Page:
The law would mandate $4.5 billion from government accounts be transferred to a newly created pension trust, which is not part of the Financial Oversight and Management Board’s current fiscal plan.

“What Pierluisi is doing is accelerating the conflict between the FOMB plan and post-FOMB operations, which is inevitable,” said Municipal Market Analytics Partner Matt Fabian.

“It’s good for all sides to understand and navigate these issues now and not be surprised when, once the FOMB departs, the Commonwealth begins making adjustments on its own,” he said, adding that this is the FOMB’s problem.

“They’ve failed to create a politically sustainable budget, imperiling PROMESA’s success,” he said.

MMA noted in a June 28 Outlook report that although the Oversight Board intends to complete the restructuring of the commonwealth’s GO and related bonds this year, and although the board and commonwealth have been working together for five years, “the two parties continue to disagree over material components of the budget, fiscal plan, and plan of adjustment. Including, for example, benefit cuts to pensioners, labor rules, the disposition of PREPA’s partial privatization, levels of regular operational spending and local government support, programming of capital expenditures, and similar.”

Under PROMESA, the FOMB generally controls outcomes, but the government will ultimately need to approve any debt restructurings. Without the support of the legislature, which Pierluisi does not have, he cannot enact any changes, an underlying problem with the proposals he presented Thursday.

It also brings up the question again of whether the legislature will derail the plan of adjustment, heavy on the minds of several participants. Most observers do not think the legislature will repeal Law 7-2021 and Pierluisi has made clear with Thursday’s moves that he does not support that either.

The Puerto Rico Senate, House of Representatives, and governor have passed and signed into law a bill saying the government will not enact legislation approving any new bond issuance if the Plan of Adjustment impairs retiree pensions. In mid-June the Puerto Rico Fiscal Agency and Financial Advisory Authority restated the position in a filing in the Title III bankruptcy.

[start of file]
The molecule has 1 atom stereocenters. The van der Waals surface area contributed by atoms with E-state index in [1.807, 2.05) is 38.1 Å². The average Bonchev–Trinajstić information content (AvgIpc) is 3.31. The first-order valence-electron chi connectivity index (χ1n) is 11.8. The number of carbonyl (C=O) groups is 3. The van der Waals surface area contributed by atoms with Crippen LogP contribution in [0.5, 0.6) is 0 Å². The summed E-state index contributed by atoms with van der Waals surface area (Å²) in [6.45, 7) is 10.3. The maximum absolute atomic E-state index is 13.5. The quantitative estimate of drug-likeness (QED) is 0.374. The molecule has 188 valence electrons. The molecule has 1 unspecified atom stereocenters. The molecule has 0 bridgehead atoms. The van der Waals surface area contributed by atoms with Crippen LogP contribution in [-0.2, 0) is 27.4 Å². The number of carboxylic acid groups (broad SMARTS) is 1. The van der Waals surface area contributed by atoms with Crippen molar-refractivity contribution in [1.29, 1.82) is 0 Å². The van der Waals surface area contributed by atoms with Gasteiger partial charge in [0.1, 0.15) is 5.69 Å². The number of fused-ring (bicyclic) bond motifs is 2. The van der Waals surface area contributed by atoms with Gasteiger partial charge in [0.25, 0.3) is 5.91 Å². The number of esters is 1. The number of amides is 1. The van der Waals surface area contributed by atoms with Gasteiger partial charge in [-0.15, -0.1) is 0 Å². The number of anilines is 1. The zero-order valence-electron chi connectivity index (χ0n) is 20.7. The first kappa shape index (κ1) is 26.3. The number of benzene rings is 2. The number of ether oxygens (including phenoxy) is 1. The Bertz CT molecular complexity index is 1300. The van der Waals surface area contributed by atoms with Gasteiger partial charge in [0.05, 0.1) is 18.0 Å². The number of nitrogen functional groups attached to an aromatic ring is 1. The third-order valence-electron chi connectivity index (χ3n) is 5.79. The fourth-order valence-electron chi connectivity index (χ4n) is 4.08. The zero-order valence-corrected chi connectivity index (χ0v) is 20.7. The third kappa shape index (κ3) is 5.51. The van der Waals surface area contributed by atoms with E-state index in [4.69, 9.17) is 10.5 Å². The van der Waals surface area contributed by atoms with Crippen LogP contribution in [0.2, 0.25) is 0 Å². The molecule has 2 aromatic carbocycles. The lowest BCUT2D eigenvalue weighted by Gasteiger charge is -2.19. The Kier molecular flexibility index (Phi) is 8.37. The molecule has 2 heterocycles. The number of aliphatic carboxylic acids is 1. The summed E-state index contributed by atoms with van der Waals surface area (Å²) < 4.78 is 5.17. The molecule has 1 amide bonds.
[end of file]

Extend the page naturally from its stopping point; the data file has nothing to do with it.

“The elephant in the room is that the legislature, after five years of negotiations, could simply not create any laws that would comply with the Plan of Adjustment and all of this has been for nothing,” said a lawyer who is not involved with the negotiations but asked for anonymity. “The court cannot legislate and Title III could just be dismissed.”

Pierluisi sent a letter to lawmakers and the members of the Oversight Board and its executive director Natalie Jaresko, in which he notifies them of these alternative measures to Law 7-2021 and asks them to “evaluate them objectively to achieve an agreement that is fiscally responsible and that protects the pensioners of the government of Puerto Rico.”

Bankruptcy Judge Laura Taylor Swain had said she would not submit a Disclosure Statement until parties made a sincere effort to compromise but a hearing on the Disclosure Statement is scheduled for 9:30 a.m. on Tuesday. The current board plan of adjustment addresses the central government’s $35.4 billion in debt. The board filed a fourth amended version of this proposed plan on June 29 in the U.S. District Court for Puerto Rico.

“The FOMB has not yet demonstrated an ability to advance a politically sustainable plan that would reasonably survive the eventual transfer of power,” Fabian wrote, adding that is the bigger risk to Puerto Rico’s credit profile in the long-term. “Until that’s the case, investors should consider an even higher degree of outcome uncertainty for PR bonds than implied by current prices.”